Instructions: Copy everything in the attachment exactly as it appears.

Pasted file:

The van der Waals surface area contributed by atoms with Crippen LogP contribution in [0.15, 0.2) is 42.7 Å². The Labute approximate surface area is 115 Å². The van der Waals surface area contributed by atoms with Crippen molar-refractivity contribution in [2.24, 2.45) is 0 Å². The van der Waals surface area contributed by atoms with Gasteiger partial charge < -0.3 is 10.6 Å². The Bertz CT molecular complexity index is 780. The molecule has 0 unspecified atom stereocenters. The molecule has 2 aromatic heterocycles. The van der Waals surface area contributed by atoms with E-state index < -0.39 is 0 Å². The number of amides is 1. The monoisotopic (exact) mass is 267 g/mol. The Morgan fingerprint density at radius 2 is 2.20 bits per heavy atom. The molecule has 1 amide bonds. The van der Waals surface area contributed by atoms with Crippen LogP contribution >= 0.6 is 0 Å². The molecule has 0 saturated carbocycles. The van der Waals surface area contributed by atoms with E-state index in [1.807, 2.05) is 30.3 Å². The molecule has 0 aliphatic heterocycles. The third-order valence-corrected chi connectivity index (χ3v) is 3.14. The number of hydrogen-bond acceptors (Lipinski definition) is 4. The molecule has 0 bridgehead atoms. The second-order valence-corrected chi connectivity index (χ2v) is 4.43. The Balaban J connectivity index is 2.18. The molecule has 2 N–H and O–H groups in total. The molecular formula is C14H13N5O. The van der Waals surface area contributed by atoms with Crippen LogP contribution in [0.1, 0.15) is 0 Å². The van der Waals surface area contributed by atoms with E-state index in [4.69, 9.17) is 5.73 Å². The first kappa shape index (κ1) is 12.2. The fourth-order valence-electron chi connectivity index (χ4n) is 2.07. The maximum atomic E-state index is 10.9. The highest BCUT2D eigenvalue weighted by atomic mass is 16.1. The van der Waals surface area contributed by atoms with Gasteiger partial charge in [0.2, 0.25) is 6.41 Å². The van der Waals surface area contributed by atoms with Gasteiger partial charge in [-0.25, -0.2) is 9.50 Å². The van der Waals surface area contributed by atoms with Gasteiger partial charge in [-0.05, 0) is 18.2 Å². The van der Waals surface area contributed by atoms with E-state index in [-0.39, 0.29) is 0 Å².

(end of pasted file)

The van der Waals surface area contributed by atoms with Crippen LogP contribution in [0.15, 0.2) is 42.7 Å². The Labute approximate surface area is 115 Å². The van der Waals surface area contributed by atoms with Crippen molar-refractivity contribution in [2.24, 2.45) is 0 Å². The van der Waals surface area contributed by atoms with Gasteiger partial charge < -0.3 is 10.6 Å². The Bertz CT molecular complexity index is 780. The molecule has 0 unspecified atom stereocenters. The molecule has 2 aromatic heterocycles. The van der Waals surface area contributed by atoms with E-state index < -0.39 is 0 Å². The number of amides is 1. The monoisotopic (exact) mass is 267 g/mol. The Morgan fingerprint density at radius 2 is 2.20 bits per heavy atom. The molecule has 1 amide bonds. The van der Waals surface area contributed by atoms with Crippen LogP contribution >= 0.6 is 0 Å². The molecule has 0 saturated carbocycles. The van der Waals surface area contributed by atoms with E-state index in [1.807, 2.05) is 30.3 Å². The molecule has 0 aliphatic heterocycles. The third-order valence-corrected chi connectivity index (χ3v) is 3.14. The number of hydrogen-bond acceptors (Lipinski definition) is 4. The molecule has 0 bridgehead atoms. The second-order valence-corrected chi connectivity index (χ2v) is 4.43. The Balaban J connectivity index is 2.18. The molecule has 2 N–H and O–H groups in total. The molecular formula is C14H13N5O. The van der Waals surface area contributed by atoms with Crippen LogP contribution in [0.1, 0.15) is 0 Å². The van der Waals surface area contributed by atoms with E-state index in [4.69, 9.17) is 5.73 Å². The first kappa shape index (κ1) is 12.2. The fourth-order valence-electron chi connectivity index (χ4n) is 2.07. The maximum atomic E-state index is 10.9. The highest BCUT2D eigenvalue weighted by atomic mass is 16.1. The van der Waals surface area contributed by atoms with Gasteiger partial charge in [0.2, 0.25) is 6.41 Å². The van der Waals surface area contributed by atoms with Gasteiger partial charge in [-0.25, -0.2) is 9.50 Å². The van der Waals surface area contributed by atoms with Gasteiger partial charge in [-0.05, 0) is 18.2 Å². The van der Waals surface area contributed by atoms with E-state index in [-0.39, 0.29) is 0 Å².